• Herbert Cornelius Bourne

Army / Flying Corps
  • 3rd Australian Field Ambulance
  • Private

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  • 1914–1915 Star
  • British War Medal
  • Victory Medal
  • Birth

    Adelaide CBD, Adelaide SA 5000, Australia

  • Enlistment - WW1

    Morphettville SA 5043, Australia

Stories and comments
    • Herbert Bourne
    • Posted by NAAadmin, Monday, 20 April 2015

    Herbert Bourne’s family always lived in the shadow of World War I. After Herbert’s death in 1976, his son Donald wrote to the Repatriation Department to ask: ‘Could you tell me the nature of my father’s sickness and invalidity after he returned from Gallipoli?’ Donald explained there were family stories that Herbert had been buried alive. Was this true? His father had lived over 50 years with a ‘dual personality problem’, Donald wrote, and it would be a comfort to the family to learn that this could be attributed to the war, and not some fundamental problem ‘in his nature’. The department replied briefly that it was unable to disclose the information requested. The family never received any answers, or the comfort of knowing if they could blame the war for their father’s extreme temper and unpredictable personality changes. Herbert Cornelius Bourne was 21 when he enlisted in the Australian Imperial Force on 19 August 1914, just weeks after the outbreak of war. He was from Adelaide, and although he had trained as a jeweller and watch maker, he was working as a clerk. He landed at Gallipoli on 25 April 1915 as a stretcher bearer with the 3rd Australian Field Ambulance. Bourne served in the same unit as John Simpson Kirkpatrick, who famously, used donkeys to transport leg-wounded men to the beach. Simpson died on 19 May, shot by a sniper. Stretcher-bearing was extremely dangerous and exhausting work, but Bourne endured almost the entire campaign until finally in December he was evacuated, having suffered for months from influenza and typhoid. Having no other frontline service, he was eventually discharged from the AIF, diagnosed with a heart condition, and returned to Australia in December 1917. Bourne’s Repatriation files record in extensive detail that he had poor health for the rest of his life. He told his doctors that he was ‘blown up’ on Gallipoli but this was not mentioned in his war records. Many veterans faced this dilemma. If an adequate record of a medical event was not kept and preserved at the time – and often it wasn’t – a veteran had little to back up his or her claims about their post-war health. They were also subject to the varying medical knowledge, experience, beliefs and values of the doctors who examined them. With financial support from the department, Bourne established himself as a jeweller and a watch maker, and lived for many years in Moonta, South Australia. For a decade after the war a small pension helped him through times when he was unable to work. This tended to happen in the summer, as he found the heat very difficult. By 1951 he had moved back to Adelaide and worked at General -Motors Holden as a fitter, but suffered shortness of breath, fatigue and palpitations. By this time his doctors were sceptical about his heart trouble. One doctor believed that Bourne’s symptoms were due to an ‘anxiety neurosis’ concerning his heart. He added: ‘In so far as this is the cause of his heart condition, there is a disability’. Grudgingly, the pension that had been withdrawn some years before was restored. In his final years Bourne was constantly troubled by heart problems, diabetes, varicose veins and ulcers which eventually became gangrenous, resulting in amputation of one leg in 1968. He was divorced in 1966 and cared for by friends in his final years. He died in a nursing home in 1976, aged 83.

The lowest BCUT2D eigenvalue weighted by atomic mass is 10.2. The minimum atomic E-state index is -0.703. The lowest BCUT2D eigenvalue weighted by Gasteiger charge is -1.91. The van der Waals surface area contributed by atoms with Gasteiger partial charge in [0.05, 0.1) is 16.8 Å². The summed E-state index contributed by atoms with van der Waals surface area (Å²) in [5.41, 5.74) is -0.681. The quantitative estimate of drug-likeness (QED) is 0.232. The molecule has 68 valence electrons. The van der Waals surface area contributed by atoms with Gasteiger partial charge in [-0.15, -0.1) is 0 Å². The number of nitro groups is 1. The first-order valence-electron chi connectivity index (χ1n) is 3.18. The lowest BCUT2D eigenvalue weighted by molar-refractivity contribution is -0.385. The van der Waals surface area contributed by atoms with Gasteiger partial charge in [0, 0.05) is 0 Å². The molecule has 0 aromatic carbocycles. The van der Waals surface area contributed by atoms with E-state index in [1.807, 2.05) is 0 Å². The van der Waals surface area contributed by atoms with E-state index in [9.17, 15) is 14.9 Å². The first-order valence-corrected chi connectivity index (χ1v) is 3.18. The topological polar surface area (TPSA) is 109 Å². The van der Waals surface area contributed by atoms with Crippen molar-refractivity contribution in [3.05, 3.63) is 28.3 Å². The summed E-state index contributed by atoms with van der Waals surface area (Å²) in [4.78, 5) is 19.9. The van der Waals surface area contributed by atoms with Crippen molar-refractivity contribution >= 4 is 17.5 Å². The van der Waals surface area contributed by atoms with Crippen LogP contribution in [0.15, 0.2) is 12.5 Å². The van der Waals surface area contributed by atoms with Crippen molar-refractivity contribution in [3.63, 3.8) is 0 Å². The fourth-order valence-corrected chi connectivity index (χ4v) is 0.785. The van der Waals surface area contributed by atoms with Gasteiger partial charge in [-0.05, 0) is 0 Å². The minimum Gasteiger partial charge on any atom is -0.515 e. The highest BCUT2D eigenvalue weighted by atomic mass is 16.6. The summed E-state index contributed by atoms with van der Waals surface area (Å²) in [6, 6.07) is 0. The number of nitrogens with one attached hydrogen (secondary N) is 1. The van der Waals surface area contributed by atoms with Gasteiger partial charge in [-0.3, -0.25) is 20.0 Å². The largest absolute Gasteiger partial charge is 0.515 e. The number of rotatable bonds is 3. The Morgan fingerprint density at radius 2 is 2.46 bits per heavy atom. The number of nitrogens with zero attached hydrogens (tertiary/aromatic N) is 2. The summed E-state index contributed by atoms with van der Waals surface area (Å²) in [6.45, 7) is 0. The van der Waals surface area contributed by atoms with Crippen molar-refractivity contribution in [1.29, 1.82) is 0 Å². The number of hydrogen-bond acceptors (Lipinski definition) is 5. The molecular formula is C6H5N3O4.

'Having lived over 50 years with a dual personality problem …'
    • Admiration
    • Posted by websitings, Tuesday, 28 April 2020

    The story was wonderful to read, thank you for submitting